Our neighborhood-based process of school admissions has systematically disadvantaged children of color and low-income children for years. School choice is an extremely helpful tool in addressing that disadvantage, and good charters that have a proven record of helping students of color and low-income students succeed should be celebrated and encouraged — not vilified. I wish the presumably progressive, affluent and largely white factions of our party who are standing against this could understand how fundamentally racist and oppressive this argument is.

What is really behind this stance? This faction of the party will decry “dark money” and “privatization” and “billionaires,” but anyone who really understands knows this is about catering to teachers unions. Part of me wishes we could all just come out and say that. There could be a plausible and supportable stance that the Democrats don’t like charter schools and school choice because they have impacted the teachers unions. I don’t happen to agree with that position, and would rather put kids at the center of this debate, not adults, but at least it’s an honest argument. Unions are very good at balancing the interests of competing adults and if that’s what we’re talking about, then let’s have that conversation as Democrats. But let’s not hide behind a veiled argument for “neighborhood schools” which have utterly failed the people Democrats have traditionally stood for and fought for.

Heather Lamm

  • Chief marketing, advocacy and communications officer for DSST Public Schools, since 2016.
  • Partner, BrushFire Sales LLC, a software and services firm focused on marketing and sales operations, 2008-2017.
  • Executive vice president, MediaNews Group Interactive, 2003-2008.
  • Vice president for strategic planning, The Industry Standard, 1999-2001.
  • Holds a bachelor's degree in political science and history from Brown University in Providence, Rhode Island, and a master's in business administration from Northwestern University in Evanston, Illinois. 

CP: Give us your elevator speech on DSST Public Schools. What does it offer Denver-area public school students that they weren’t getting before your program came along?

Lamm: DSST is a free, public school that is open to all students. We serve students across Denver and Aurora from all backgrounds, with 70% of students qualifying for free and reduced lunch and 65% of our students identifying as students of color. Our mission is to end educational inequity. At DSST, we believe that who you will become is just as important as what you will accomplish. We focus on character development and rigorous academics in equal measure. Year after year, our schools are rated as the top middle and high schools in Denver but our students stand out because of our culture and shared values. A strong, supportive, inclusive and small community gives students the confidence to take the lead — in their studies, athletics, activities, and personal passions. One hundred percent of DSST's graduates have been accepted to college for 12 years in a row — since the start of the DSST network.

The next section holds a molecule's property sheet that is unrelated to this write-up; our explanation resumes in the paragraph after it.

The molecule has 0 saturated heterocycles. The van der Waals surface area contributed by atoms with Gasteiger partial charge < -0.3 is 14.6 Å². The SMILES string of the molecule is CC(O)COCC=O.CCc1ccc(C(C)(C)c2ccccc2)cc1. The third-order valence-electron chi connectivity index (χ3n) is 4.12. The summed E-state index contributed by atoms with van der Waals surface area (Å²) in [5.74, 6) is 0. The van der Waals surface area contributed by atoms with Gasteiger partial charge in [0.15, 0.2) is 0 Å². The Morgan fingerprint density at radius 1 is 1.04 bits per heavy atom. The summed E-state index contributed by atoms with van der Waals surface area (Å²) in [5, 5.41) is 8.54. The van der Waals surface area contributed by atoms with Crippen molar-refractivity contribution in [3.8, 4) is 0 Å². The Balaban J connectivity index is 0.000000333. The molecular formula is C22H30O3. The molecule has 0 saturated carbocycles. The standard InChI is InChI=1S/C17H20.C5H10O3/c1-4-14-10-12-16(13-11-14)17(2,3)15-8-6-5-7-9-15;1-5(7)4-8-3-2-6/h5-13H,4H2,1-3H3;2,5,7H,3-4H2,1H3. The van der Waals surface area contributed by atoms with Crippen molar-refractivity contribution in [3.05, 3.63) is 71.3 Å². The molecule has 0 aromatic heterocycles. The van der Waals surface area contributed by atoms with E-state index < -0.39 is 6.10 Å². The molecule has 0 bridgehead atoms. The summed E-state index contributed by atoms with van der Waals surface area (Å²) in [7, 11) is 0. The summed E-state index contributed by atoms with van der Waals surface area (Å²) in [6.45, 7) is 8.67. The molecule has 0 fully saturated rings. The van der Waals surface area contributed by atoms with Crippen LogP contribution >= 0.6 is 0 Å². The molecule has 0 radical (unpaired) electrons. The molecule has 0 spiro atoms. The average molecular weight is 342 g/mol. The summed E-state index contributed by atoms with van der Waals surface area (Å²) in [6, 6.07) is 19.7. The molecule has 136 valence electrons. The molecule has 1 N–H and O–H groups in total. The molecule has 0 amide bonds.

CP: Your dad and mom not only have been an epic force in Colorado politics, but they are also both prodigious writers. Dottie was of course a longtime local newspaper columnist and is a published book author; Dick arguably has penned as many books and other works — a novel, too — as anyone who ever has held public office. We’re wondering if some of that flows through your veins, as well. Do you have a favorite book?  Is there are recent published work you would recommend to others?

Lamm: Ha! I wish prodigious writing flowed in these veins. I am an avid reader, which I definitely got from my parents, but unfortunately that has not translated into any real writing skill unless you count PowerPoint decks. I follow Eric Sondermann on Goodreads (highly recommend that App and Eric as a source of awesome books) and am a big fan of history and fiction. I have to psych myself up to read books that are too directly related to the current world. I use reading (other than news) to get out of my own head. I just finished "The Overstory," by Richard Powers, am currently reading "The Nickel Boys," by Colson Whitehead, and am listening on Audible to "Sapiens," by Yuval Noah Harari.